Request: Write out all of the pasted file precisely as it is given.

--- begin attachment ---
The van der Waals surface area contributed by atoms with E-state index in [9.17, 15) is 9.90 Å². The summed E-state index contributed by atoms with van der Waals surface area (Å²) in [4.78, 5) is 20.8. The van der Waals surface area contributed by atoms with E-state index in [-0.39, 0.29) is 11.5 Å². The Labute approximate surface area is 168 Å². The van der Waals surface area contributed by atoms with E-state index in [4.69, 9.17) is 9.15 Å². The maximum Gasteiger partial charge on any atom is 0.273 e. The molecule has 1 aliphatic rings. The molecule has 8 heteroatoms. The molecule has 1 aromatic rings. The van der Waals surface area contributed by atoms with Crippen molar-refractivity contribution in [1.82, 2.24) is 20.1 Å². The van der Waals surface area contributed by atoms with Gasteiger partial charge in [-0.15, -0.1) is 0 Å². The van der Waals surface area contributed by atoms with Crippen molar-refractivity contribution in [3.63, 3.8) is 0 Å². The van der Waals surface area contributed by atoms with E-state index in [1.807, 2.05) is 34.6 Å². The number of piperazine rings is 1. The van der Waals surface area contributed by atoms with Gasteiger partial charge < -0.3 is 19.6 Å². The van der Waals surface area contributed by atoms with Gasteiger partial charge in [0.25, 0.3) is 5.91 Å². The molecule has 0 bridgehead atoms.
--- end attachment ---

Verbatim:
The van der Waals surface area contributed by atoms with E-state index in [9.17, 15) is 9.90 Å². The summed E-state index contributed by atoms with van der Waals surface area (Å²) in [4.78, 5) is 20.8. The van der Waals surface area contributed by atoms with E-state index in [-0.39, 0.29) is 11.5 Å². The Labute approximate surface area is 168 Å². The van der Waals surface area contributed by atoms with E-state index in [4.69, 9.17) is 9.15 Å². The maximum Gasteiger partial charge on any atom is 0.273 e. The molecule has 1 aliphatic rings. The molecule has 8 heteroatoms. The molecule has 1 aromatic rings. The van der Waals surface area contributed by atoms with Crippen molar-refractivity contribution in [1.82, 2.24) is 20.1 Å². The van der Waals surface area contributed by atoms with Gasteiger partial charge in [-0.15, -0.1) is 0 Å². The van der Waals surface area contributed by atoms with Crippen molar-refractivity contribution in [3.63, 3.8) is 0 Å². The van der Waals surface area contributed by atoms with E-state index in [1.807, 2.05) is 34.6 Å². The number of piperazine rings is 1. The van der Waals surface area contributed by atoms with Gasteiger partial charge < -0.3 is 19.6 Å². The van der Waals surface area contributed by atoms with Gasteiger partial charge in [0.25, 0.3) is 5.91 Å². The molecule has 0 bridgehead atoms.